MIDFIX utilise BIM to manage multiple streams of information from all of the stakeholders involved within construction project to ensure there is no conflict on-site between different teams.

Another way of reducing the waste of materials and reducing on-site installation time is through off-site manufacturing.

What are the benefits of off-site manufacturing?

Off-site manufacturing reduces project time, labour costs and headcount on site along with mitigating risk and waste. Other benefits include:

  • Health & Safety: pre-assembling frames and supports off-site means that when it is delivered on-site it doesn’t require as much specialist (costly) labour to assemble
  • Efficiency: prefabricated frames supplied to the site are labeled ready for installation, saving time and allowing for projects to be delivered on time.
  • Quality Control: each of our fabrication projects is thoroughly checked before despatch, to ensure consistency.
  • Waste: prefabrication and off-site manufacturing eliminates excess offcuts such as channel and studding, and reduces the amount of on-site packaging.
  • Cost: by increasing efficiency, cutting time, and eliminating excess waste on-site, costs are significantly reduced.
  • Space is used much more efficiently, as designated areas for cutting and assembly on-site are effectively removed.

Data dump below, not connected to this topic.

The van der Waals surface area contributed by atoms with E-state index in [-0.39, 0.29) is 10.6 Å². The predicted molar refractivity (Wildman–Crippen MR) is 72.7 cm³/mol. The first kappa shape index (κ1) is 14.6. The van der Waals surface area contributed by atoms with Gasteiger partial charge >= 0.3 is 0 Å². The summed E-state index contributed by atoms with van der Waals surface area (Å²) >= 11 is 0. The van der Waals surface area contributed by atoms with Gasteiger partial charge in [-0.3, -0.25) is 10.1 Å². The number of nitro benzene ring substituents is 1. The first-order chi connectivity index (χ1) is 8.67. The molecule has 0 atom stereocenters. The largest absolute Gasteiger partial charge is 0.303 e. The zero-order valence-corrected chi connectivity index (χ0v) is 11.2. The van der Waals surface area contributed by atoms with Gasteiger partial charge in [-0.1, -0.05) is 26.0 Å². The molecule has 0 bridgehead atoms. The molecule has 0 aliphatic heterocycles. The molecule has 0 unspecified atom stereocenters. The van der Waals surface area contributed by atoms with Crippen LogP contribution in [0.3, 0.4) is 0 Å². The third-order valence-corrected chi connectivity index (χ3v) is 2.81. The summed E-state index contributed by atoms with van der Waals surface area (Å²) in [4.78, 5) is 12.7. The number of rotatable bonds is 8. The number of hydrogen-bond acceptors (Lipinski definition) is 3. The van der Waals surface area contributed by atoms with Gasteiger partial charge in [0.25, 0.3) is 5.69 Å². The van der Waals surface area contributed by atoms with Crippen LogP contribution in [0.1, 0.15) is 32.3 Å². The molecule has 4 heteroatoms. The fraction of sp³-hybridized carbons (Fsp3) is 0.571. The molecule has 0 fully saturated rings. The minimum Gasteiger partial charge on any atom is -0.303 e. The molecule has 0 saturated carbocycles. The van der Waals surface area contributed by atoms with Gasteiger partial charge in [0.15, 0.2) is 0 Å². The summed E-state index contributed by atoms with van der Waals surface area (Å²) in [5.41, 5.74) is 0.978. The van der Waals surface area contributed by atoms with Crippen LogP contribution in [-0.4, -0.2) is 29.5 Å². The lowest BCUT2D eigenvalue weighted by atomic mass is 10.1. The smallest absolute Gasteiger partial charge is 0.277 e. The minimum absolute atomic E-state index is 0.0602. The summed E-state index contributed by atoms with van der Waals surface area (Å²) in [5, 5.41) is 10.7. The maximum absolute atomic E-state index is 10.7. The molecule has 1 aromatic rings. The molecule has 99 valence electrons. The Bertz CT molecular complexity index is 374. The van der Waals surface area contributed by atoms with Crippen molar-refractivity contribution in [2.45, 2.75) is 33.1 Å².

How can the M&E industry benefit from Modern Methods of construction?

M&E contractors often juggle multiple project deadlines with tight deadlines sometimes come across several obstacles stopping them from completing projects on time.

Obstacles include:

  • Lack of on-site support – stock issues – product is either not available, not delivered, or not delivered on-time and in full
  • Installation challenges – on-site installers are not trained to the standard required, which can result in bracket failure on-site
  • Having to subcontract out M&E work to multiple companies, increasing the overall cost and time of a project

How can MIDFIX help?

MIDFIX are experts in onsite and offsite supports for the mechanical and electrical industries, delivered through design, engineering, fabrication and industry training. By employing DFMA principles and having a ‘right, first-time’ approach we can help M&E contractors complete projects on time, within budget reducing the risk of any on-site issues.

MIDFIX can reduce the risk of on-site stock issues with over 16,000 product lines available in stock and ready for next day dispatch. We save a considerable amount of time and wastage on-site, simply by having materials supplied that are cut to size.

MIDFIX minimises the chances of missing project deadlines by designing and engineering bracket supports to support cable, pipework & rooftop services, all of which arrive on-site pre-assembled ready for quick assembly.

The MIDFIX Academy is the only specialist training and technical resource to upskill and support installers and supervisors in the M&E sector. The MIDFIX Academy offers supervisor and installer training to ensure anchor installation is BS 8539 compliant.

Conclusion

MIDFIX adopt the principles of DfMA by utilising our in-house prefabrication facility to support our clients through manufacturing off-site to build modules and supports.

Are you missing project deadlines?

Discover how MIDFIX can help.

Call:  0115 922 1585
Email: sales@midfix.co.uk

Further reading:

Topics: Offsite Construction, MMC, DfMA